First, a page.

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In my environment I need to schedule long-running task. I have application A which just shows to the client the list of currently running tasks and allows to schedule new ones. There is also application B which does the actual hard work.

So app A needs to schedule a task in app B. The only thing they have in common is the database. The simplest thing to do seems to be adding a table with a list of tasks and having app B query that table every once in a while and execute newly scheduled tasks.

Yet, it doesn't seem to be the proper way of doing it. At first glance it seems that the tool for the job in an enterprise environment is a message queue. App A sends a message with task description to the queue, app B reads a message from the queue and executes the task. Is it possible in such case for app A to get the status of all the tasks scheduled (persistent queue?) without creating a table like the one mentioned above to which app B would write the status of completed tasks? Note also that there may be multiple instances of app A and each of them needs to know about all tasks of all instances.

The disadvantage of the 'table approach' is that I need to have DB polling.

The disadvantage of the 'message queue approach' is that I'm introducing a new communication channel into the infrastructure (yet another thing that can fail).

What do you think? Any other ideas? Thank you in advance for any advice :)

========== UPDATE ==========

Eventually I decided on the following approach: there are two sides of this problem: one is communication between A and B. The other is getting information about the tasks.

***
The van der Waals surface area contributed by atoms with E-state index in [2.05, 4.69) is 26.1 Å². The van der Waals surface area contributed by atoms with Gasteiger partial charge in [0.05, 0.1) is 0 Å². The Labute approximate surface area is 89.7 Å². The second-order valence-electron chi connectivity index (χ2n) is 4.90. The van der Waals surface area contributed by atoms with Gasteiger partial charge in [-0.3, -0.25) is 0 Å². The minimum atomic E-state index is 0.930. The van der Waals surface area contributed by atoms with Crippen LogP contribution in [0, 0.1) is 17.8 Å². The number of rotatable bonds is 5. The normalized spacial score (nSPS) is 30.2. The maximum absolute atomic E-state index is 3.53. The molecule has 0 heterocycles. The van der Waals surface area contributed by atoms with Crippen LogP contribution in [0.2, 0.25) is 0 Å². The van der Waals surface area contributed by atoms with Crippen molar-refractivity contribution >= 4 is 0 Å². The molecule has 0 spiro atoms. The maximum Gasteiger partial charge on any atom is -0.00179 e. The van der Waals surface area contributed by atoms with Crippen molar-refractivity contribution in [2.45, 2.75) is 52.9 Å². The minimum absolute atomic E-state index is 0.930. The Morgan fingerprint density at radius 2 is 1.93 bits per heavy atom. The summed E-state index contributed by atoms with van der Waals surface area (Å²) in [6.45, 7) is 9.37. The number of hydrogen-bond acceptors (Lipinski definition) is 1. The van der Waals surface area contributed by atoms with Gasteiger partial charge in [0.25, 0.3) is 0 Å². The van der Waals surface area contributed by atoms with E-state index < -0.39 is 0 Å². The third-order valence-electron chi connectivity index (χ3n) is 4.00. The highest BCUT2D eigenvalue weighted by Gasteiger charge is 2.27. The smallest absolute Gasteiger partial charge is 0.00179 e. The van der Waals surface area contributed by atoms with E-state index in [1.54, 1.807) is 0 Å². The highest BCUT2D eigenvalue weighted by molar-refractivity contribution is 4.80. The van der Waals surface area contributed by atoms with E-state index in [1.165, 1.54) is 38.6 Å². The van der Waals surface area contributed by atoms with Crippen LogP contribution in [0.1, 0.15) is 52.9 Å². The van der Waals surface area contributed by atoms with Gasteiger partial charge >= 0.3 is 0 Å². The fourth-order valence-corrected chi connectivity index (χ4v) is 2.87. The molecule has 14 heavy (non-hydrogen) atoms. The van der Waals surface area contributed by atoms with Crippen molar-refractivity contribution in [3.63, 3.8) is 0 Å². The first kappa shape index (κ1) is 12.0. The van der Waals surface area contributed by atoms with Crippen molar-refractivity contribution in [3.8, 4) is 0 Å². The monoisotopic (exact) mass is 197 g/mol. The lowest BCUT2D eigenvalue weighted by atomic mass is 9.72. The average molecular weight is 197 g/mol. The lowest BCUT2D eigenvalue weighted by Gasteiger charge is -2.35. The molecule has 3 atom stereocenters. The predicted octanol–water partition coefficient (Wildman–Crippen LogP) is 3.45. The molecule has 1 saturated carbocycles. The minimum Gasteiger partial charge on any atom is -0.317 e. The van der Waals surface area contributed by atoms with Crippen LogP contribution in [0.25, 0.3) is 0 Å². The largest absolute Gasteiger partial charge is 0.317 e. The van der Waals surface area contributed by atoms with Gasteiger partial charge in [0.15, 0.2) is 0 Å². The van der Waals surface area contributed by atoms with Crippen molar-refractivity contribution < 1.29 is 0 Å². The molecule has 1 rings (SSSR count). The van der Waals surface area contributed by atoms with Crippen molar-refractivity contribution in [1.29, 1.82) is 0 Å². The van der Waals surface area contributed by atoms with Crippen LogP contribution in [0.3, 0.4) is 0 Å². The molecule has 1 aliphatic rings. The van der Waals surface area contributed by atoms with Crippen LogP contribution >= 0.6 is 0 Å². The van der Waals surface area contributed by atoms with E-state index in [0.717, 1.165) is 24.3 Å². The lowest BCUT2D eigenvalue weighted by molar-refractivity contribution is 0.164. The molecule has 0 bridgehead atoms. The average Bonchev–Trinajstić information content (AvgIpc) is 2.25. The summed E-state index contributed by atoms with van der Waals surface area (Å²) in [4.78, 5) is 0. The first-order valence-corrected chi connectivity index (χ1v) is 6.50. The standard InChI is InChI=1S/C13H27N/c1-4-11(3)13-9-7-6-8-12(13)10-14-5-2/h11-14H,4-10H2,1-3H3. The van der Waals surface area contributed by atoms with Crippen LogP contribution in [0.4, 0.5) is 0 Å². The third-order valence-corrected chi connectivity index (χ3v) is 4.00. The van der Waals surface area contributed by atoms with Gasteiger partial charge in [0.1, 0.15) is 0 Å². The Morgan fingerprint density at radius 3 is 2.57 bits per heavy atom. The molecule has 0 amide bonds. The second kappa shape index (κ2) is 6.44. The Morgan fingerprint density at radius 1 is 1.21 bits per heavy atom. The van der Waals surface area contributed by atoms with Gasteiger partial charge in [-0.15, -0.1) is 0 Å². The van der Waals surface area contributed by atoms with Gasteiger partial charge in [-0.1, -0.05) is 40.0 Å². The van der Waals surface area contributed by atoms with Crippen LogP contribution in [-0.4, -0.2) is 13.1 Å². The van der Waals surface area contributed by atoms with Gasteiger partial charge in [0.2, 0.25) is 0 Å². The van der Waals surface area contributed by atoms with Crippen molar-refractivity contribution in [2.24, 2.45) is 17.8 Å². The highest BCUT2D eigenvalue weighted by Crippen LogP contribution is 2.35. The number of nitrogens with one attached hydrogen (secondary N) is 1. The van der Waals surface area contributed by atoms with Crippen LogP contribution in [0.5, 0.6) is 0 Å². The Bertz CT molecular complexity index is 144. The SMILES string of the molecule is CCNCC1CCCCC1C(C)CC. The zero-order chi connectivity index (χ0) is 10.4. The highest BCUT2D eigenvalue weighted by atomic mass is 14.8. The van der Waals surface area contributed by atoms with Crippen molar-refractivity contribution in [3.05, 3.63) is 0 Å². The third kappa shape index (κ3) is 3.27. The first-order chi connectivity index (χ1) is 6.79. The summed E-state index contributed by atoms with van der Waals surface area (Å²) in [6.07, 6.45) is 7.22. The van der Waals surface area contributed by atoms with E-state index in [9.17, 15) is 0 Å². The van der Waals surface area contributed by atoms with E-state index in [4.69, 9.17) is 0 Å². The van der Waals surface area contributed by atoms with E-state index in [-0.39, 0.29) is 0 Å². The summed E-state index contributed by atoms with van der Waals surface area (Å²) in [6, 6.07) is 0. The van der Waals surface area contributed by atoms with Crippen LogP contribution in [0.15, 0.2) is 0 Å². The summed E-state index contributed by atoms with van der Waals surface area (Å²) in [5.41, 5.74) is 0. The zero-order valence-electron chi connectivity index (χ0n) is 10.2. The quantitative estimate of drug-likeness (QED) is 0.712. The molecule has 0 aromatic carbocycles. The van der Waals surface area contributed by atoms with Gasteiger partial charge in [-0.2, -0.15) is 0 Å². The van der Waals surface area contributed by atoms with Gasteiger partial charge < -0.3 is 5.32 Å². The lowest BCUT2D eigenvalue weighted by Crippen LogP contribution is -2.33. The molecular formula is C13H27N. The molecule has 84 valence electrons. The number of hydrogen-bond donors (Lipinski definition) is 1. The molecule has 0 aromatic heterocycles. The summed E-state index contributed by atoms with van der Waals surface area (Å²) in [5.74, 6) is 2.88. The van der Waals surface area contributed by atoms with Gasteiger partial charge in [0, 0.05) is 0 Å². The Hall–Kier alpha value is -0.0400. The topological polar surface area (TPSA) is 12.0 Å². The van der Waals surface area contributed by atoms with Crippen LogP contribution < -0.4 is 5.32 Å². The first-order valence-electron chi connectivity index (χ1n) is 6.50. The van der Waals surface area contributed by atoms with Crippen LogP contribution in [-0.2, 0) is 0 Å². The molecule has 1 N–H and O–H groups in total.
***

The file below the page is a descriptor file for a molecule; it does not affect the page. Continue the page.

For communication the right tool for the job is JMS. For getting data the right tool is the database. So I'll have app A add a new row to the 'tasks' table descibing a task (I can query this table later on to get list of all tasks). Then A will send a message to B via JMS just to say 'you have work to do'. B will do the work and update task status in the table.

Thank you for all responses!

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4 Answers 4

up vote 2 down vote accepted

You need to think about your deployment environment both now and likely changes in the future.

You're effectively looking at two problems, both which can be solved in several ways, depending on how much infrastructure you able to obtain and are also willing to introduce, but it's also important to "right size" your design for your problems.

Whilst you're correct to think about the use of both databases and messaging, you need to consider whether these items are overkill for your domain and only you and others who know your domain can really answer that.

My advice would be to look at what is already in use in your area. If you already have database infrastructure that you can build into, then monitoring task activity and scheduling jobs in a database are not a bad idea. However, if you would have to run your own database, get new hardware, don't have sufficient support resources then introduction of a database may not be a sensible option and you could look at a simpler, but potentially more fragile approach of having your processes write files to schedule jobs and report tasks.